Lawmakers traded punches in South Africa's Parliament during the annual State of the Nation address delivered by President Jacob Zuma. Opposition MPs from the radical Economic Freedom Fighters' party (EFF) scuffled with security and other lawmakers live on national TV.
Dressed in red, they denounced Zuma as a "scoundrel" and "rotten to the core" over recent corruption allegations before being ejected them from the chamber. Zuma had twice been shouted down by EFF MPs.
The address, taking place in Cape Town, was met with increased security measures, with hundreds of extra police and military watching anti-Zuma protesters closely. There were reports that police used stun grenades to disperse opposing factions.
Zuma has been dogged by allegations of corruption and cronyism. Zuma has been forced to deny that he had an improper relationship with the Guptas, a business family that has been accused of meddling in government appointments.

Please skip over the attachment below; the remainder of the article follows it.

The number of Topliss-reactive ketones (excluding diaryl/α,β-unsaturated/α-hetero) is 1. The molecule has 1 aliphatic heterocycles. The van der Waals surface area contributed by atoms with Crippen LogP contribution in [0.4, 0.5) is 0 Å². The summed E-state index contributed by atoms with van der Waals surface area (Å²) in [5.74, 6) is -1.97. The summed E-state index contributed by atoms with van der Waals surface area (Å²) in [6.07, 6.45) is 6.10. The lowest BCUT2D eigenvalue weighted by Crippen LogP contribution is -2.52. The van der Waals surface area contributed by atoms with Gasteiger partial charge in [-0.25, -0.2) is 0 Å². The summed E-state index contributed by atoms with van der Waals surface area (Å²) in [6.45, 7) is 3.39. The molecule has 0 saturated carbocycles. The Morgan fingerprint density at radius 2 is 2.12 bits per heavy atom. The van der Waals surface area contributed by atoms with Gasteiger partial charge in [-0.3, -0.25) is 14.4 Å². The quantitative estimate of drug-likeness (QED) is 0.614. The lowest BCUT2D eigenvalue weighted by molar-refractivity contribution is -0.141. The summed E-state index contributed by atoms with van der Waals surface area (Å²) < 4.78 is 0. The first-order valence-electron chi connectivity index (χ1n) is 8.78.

The president, who took office in 2009, had to reimburse the state more than $500,000 (£399,000) in a scandal over upgrades to his private home, which included a swimming pool.
Zuma has also been criticised for his handling of the economy and as he arrived on Thursday (9 February), EEF leader Julius Malema joined his fellow opposition MPs to call Zuma a "thief", among other insults.
In response, members of his governing African National Congress (ANC) chanted "ANC, ANC".
The 74-year-old is due to step down as ANC leader in December 2017 and as president after general elections in 2019. He has previously survived a no confidence vote in November last year.
Speaker Baleka Mbete was told by Malema "your conduct has failed you. You are irrational, impatient, partisan" as he was removed from the parliament.
According to the BBC, Mbete told the opposing MPs: "We have been patient with you, we have been trying to give you an opportunity to express yourselves but... it is being abused."
Other lawmakers from the opposition Democratic Alliance also walked out saying President Zuma was unqualified to hold office.
Zuma, a former inmate at the infamous Robben Island, had ordered the deployment of around 440 troops to maintain law and order in parliament for the day, a measure tantamount to a "declaration of war" according to some opposition MPs.